For our CNN-TCN model we utilized the information from the study to develop a unitless function as shown in Figure 4 to take into account the effect of the thickness of feed spacers with respect to time after CIP. This enables the model to be robust to introduction of membranes of other spacer thickness into the desalination plant. As can be seen in Figure 4 a specific polynomial function is created for every known feed spacer thickness. This function saves then as input to the model for a given membrane feed spacer thickness

3.1.4. Management Data

The system management data had two components related to cleaning in place, the time after CIP and the number of cleanings conducted already on the membrane. From the data, for 23 months, cleaning in place (CIP) was conducted two

Figure 3. (a) Membrane performance variation (salt rejection) for the two options and (b) NDP for two vessels controlled to the same flux and recovery.

Figure 4. Function of the effect of feed spacer thickness with respect to time after CIP.

times. It can be seen in Figure 4 that the after every cleaning the membrane does not reach its previous maximum performance and degrades with time. To catch this effect in our model we had to use additionally the number of cleanings already conducted on the membrane as an input. An alternative is to use the difference in performance from one cleaning to another, but this requires training data with many cleanings.

3.1.5. System Performance (Fouling Indicators)

From this data analysis in Figure 2, it can be seen that the main parameters that indicate a need for CIP (which is in close relationship with fouling) were, the increase in differential pressure between feed side and concentrate side and the permeate TDS. Although relative differential pressure changed dramatically, it did not exceed the CIP criteria. Therefore, the CIP was conducted regularly once every 8 months.

3.2. Quantitative Determination of the Important Variables

To quantify relationships between variables, we used the Pearson Correlation Coefficient. This is a measure of the strength and direction of a linear relationship between two variables. A score of +1 is a perfectly linear positive relationship and a score of −1 is a perfectly negative linear relationship. Several values of the correlation coefficient are shown in Figure 5 below. While the correlation coefficient cannot capture non-linear relationships, it is a good way to start figuring out how variables are related. The qualitative relationship stated previously can be clearly seen, for example, the feed temperature is heavily correlated to the permeate TDS with a correlation coefficient of 0.88 and The SDI is strongly correlated to the relative differential pressure and Feed flow rate.

4. Experimental Setup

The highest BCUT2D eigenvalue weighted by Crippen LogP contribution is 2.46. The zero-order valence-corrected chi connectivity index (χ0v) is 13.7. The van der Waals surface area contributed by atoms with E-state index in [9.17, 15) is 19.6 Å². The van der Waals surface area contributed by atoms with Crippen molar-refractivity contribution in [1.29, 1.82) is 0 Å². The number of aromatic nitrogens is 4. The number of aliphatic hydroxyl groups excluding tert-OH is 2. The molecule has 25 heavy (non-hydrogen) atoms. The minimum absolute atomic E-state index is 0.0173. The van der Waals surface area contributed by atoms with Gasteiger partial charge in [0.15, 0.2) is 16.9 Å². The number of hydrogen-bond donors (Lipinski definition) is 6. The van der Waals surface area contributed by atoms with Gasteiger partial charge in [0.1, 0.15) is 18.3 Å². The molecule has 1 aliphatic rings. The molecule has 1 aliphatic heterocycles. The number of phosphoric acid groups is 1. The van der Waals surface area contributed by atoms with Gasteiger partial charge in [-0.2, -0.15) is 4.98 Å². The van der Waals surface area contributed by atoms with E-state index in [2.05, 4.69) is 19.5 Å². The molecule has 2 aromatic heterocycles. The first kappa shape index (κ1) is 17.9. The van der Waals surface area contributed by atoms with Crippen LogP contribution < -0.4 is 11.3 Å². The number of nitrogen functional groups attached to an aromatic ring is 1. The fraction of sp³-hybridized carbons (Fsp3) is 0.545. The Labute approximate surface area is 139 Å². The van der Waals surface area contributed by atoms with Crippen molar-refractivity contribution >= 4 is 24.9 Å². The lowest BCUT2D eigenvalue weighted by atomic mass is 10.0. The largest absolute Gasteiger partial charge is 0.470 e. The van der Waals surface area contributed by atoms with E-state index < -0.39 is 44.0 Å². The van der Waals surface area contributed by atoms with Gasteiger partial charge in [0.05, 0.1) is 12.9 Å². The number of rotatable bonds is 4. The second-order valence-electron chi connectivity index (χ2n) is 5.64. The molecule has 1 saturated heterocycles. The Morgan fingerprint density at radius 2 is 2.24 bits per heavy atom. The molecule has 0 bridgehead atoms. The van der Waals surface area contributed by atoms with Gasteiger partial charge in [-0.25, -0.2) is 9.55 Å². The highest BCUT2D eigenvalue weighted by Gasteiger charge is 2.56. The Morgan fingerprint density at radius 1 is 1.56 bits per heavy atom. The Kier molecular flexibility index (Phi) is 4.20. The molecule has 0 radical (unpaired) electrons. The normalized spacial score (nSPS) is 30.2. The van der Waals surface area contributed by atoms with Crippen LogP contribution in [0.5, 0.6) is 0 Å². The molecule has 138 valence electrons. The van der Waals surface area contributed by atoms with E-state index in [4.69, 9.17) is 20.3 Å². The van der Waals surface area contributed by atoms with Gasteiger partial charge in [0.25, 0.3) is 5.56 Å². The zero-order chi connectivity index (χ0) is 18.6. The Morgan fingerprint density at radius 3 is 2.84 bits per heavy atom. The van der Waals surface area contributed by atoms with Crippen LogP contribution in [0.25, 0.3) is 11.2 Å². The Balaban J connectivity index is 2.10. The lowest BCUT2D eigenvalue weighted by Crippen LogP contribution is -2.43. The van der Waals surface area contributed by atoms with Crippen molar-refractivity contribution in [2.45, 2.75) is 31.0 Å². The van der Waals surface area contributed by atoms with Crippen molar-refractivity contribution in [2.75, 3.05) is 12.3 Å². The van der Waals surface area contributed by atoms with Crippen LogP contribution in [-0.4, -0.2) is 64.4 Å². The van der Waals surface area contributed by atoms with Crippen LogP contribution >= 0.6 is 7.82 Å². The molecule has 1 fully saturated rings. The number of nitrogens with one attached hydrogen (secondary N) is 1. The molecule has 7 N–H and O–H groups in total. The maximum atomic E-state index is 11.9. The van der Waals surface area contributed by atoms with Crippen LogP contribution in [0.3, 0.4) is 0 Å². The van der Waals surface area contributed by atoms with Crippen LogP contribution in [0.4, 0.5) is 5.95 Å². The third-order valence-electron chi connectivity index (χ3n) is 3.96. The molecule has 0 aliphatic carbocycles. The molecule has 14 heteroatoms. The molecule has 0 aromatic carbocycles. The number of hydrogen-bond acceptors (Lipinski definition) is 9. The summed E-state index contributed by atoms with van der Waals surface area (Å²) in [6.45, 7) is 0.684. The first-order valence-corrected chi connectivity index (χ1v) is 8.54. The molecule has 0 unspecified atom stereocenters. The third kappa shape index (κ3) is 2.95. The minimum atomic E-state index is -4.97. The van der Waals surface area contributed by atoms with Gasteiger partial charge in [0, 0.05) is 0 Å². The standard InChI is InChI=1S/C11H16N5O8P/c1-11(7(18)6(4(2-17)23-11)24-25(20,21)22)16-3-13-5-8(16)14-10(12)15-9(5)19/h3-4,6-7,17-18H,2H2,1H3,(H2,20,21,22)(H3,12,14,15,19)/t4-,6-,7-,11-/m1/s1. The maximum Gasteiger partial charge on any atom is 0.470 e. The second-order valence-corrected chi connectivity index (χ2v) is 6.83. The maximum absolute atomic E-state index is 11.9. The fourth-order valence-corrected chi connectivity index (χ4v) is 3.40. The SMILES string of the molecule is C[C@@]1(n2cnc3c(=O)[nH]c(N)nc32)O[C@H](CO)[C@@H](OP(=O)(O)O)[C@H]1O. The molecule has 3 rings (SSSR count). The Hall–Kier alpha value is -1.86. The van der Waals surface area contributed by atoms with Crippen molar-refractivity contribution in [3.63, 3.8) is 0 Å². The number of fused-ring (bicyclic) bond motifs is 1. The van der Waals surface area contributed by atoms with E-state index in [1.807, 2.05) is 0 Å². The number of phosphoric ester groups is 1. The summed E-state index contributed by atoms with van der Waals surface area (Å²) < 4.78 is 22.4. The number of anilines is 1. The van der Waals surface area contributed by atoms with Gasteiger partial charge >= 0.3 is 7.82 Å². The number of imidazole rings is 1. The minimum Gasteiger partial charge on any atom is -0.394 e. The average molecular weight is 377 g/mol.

To measure the CNN-TCN model predictive capability, we used the mean absolute error (MAE), the root mean square error (RMSE) as well as the correlation coefficient ρ. The model is implemented in Python environment on a PC with Intel(R) Core(TM) E5-2620 CPU, 62 GB memory. The training for 50 epochs took 1.45 s and the prediction for the test data of 365 data points, about 0.045 s. Figure 6 shows the MSE and the number of iterations. A sharp drop in the MSE in the first 9 few iterations is shown. The training cycles stopped after 50, 21, and 25 epochs to preventing over-fitting, with the smallest validation MSE value of 0.00618, 0.00012, and 0.0001 at 50, 21, and 25 iterations, respectively for prediction of relative differential pressure, relative permeate TDS, and relative feed pressure, respectively.

Figure 5. Pearson Correlation Coefficients of the RO plant measured variables.

Figure 6. Loss functions of the (a) Relative differential pressure, (b) Relative permeate TDS, and (c) Relative feed pressure.

The hyperparameters in the prediction model such as the learning rate, batch size, dropout filter size, etc., need to be explored carefully to achieve the best prediction results. We utilize Bayesian optimization to search for these hyperparameters efficiently. From the Bayesian optimization, some of the obtained key hyperparameters are listed in Table 1.

Table 2 illustrates the model performance of the proposed method. Benefiting from the temporal convolutional architecture, dilated convolution, and the residual unit, the method achieves remarkable predictive accuracy for the relative differential pressure and permeates TDS and the feed pressure.

As shown in Figure 7, the method captures the trend of the relative feed pressure; relative differential pressure and relative permeate TDS data in the following 365 days, and also gives the proper estimation when they drop significantly.

Figure 7. Comparison of experimental data of the full-scale RO plant with the CNN-TCN model results. (a) Relative feed pressure; (b) Relative permeate TDS; and (c) Relative differential pressure.

Table 1. Key hyperparameters of the CNN-TCN.

Table 2. Model performance on the test data based on two metrics: ρ and rmse.

The results from the CNN-TCN model matched the experimental values very well. This suggests that the CNN-TCN model with operating conditions (operating time, operating time after CIP and feed flow rate) and the feed water quality (feed TDS and feed temperature) and the relative permeate TDS and Relative differential pressure data, management data as inputs can successfully fit the operation data from the full-scale RO plant.

5. Conclusion

In summary, a methodology based on multi-task temporal convolutional networks for predicting RO system performance or indirect membrane fouling using multiple variables has been developed. The temporal convolution offers the capability to explore the temporal dependencies among a remarkably long historical period and benefits from each other of the multivariate learning process. Unlike in RNNs where the predictions for later time steps must wait for their predecessors to complete, convolutions can be done in parallel since the same filter is used in each layer. Therefore, long input data sequence can be processed as a whole in a TCN both in training and evaluation, instead of sequentially as in RNN. Experimental results were presented to demonstrate that the proposed method can achieve promising predictive accuracy for long-term RO systems performance prediction. The method can achieve a remarkable predictive accuracy (root mean square error) of 0.023, 0.012 and 0.007 for the relative differential pressure and permeate Total Dissolved solids (TDS) and the feed pressure, respectively. Machine Learning is, after all, data-driven AI, and the model can only as good as the data we have. The method in this paper only uses proxies for fouling as input variables to the model. In the future, it would be interesting to investigate what added value direct measurements, e.g. thickness of cake layer on the membrane, number of microbes on the membrane, etc. Ultrasonic methods can be used to measure the thickness and through measurement of carbon dioxide, the number of microbes can be estimated using machine learning methods.

Conflicts of Interest

The authors declare no conflicts of interest regarding the publication of this paper.